Burlington City Council assesses proposed zoning ordinance change for UVM
The Burlington, Vermont City Council met on Tuesday this week. Key items of discussion included a proposed ordinance change and the potential impact of a Town Meeting Day ballot question.
In 2003 the University of Vermont obtained the former Trinity College campus. The college is now seeking a change in the city’s ordinances that would allow it to develop mixed and collegiate use of the property. City Planning Director Meagan Tuttle explained the proposed changes.
“This portion of UVM’s campus is included in our future land use plan as an area that’s intended to help facilitate institutional development and growth in the future," Tuttle said. "The most important goal that is shared and that has been part of the discussion through this process is to help facilitate the greatest number of beds that this campus can responsibly accommodate.”
The plan was panned during public comments with most speakers calling on councilors to table the measure. UVM Union of Students member Aspen Overy urged councilors to listen to students.
“Students strongly disagree with UVM administration and their policy of infinite growth. UVM has made the choice to warehouse us and pack us in like sardines," Overy said. "And if we rezone Trinity, UVM will not stop with their rampant desire for growth having the ideology of a cancer cell. This can have drastic impacts on the city of Burlington as a whole, skyrocketing rent prices. Students do not want Trinity to be rezoned without an enrollment cap.”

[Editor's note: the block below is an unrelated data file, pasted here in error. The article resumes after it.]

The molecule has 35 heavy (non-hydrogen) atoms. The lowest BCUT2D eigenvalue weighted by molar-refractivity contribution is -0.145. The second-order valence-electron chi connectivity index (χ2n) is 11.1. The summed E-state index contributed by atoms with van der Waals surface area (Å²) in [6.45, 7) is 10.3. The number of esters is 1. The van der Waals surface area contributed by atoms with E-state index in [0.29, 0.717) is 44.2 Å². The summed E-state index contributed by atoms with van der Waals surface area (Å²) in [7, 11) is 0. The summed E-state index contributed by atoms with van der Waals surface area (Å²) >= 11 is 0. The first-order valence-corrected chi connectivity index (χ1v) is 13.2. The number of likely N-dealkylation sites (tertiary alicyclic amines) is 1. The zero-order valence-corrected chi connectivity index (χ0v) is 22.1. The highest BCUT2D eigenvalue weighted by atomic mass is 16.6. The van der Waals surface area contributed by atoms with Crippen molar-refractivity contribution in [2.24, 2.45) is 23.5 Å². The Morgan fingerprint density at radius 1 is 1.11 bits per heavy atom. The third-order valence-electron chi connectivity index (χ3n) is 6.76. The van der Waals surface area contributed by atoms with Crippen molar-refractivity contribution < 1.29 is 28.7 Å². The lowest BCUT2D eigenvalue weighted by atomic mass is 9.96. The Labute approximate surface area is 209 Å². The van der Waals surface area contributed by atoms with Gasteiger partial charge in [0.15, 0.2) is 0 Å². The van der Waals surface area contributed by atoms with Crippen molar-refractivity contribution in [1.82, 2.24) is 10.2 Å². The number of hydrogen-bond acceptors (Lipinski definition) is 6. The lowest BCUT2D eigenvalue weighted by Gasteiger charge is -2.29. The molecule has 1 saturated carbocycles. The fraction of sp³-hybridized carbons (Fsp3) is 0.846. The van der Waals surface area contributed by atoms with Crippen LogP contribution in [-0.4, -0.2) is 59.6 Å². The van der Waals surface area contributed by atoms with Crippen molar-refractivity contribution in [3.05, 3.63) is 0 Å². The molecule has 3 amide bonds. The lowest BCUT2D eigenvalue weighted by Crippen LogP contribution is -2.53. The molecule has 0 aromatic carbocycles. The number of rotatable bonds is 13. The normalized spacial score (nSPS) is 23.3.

UVM Vice President for Finance and Administration Richard Cate says he has a clear directive from the college administration.
“We’ve got a clear directive from our board that we are not to enter into a formal agreement that caps or limits enrollment," Cate said. "We’re doing what we’ve done all the way along which is to build more housing as we need it and we want a basically net neutral impact on the community and the hope would be that would actually help in the long run.”
The public concerns were echoed by city councilors.
Ward 2 Progressive Gene Bergman told the UVM administrators attending the meeting that there has been a problem with UVM housing its students since he attended the college in the 1970’s.
“Getting numbers from UVM, numbers about enrollment and other vital things, has been like pulling teeth. It has not been a good and easy and transparent process," Bergman said. "And your impact on the housing crisis has got to be lessened.”
A move to table the measure indefinitely passed 9 to 1 with one councilor absent.
Assistant City Attorney Kyle Clauss answered questions from the City Council regarding his memo reviewing any potential legal issues with Town Meeting Day’s Proposition Zero charter change. It would give city voters greater powers to petition and initiate ballot questions and ordinances. Clauss wrote that aspects of the citizen-led question “remain unclear as to their interplay with and effect upon the routine business of the City Council and Mayor ... in particular, the mayoral veto.”
“That was an overarching issue that we flagged with the charter change language," Clauss said. "With the veto there’s a bit of a gray area with whether or not the question would be submitted to the voters upon the initial veto. Because even if the council did adopt the ordinance, but the mayor never-the-less vetoes it, would that trigger the requirement to submit it to the voters? Or would it be the subsequent failure to get a two-thirds override vote, would that trigger submission to the voters? And I think that is a gray area that, would this pass, would need to be ironed out in the Legislature in their review of it.”
Town Meeting Day is March 7th.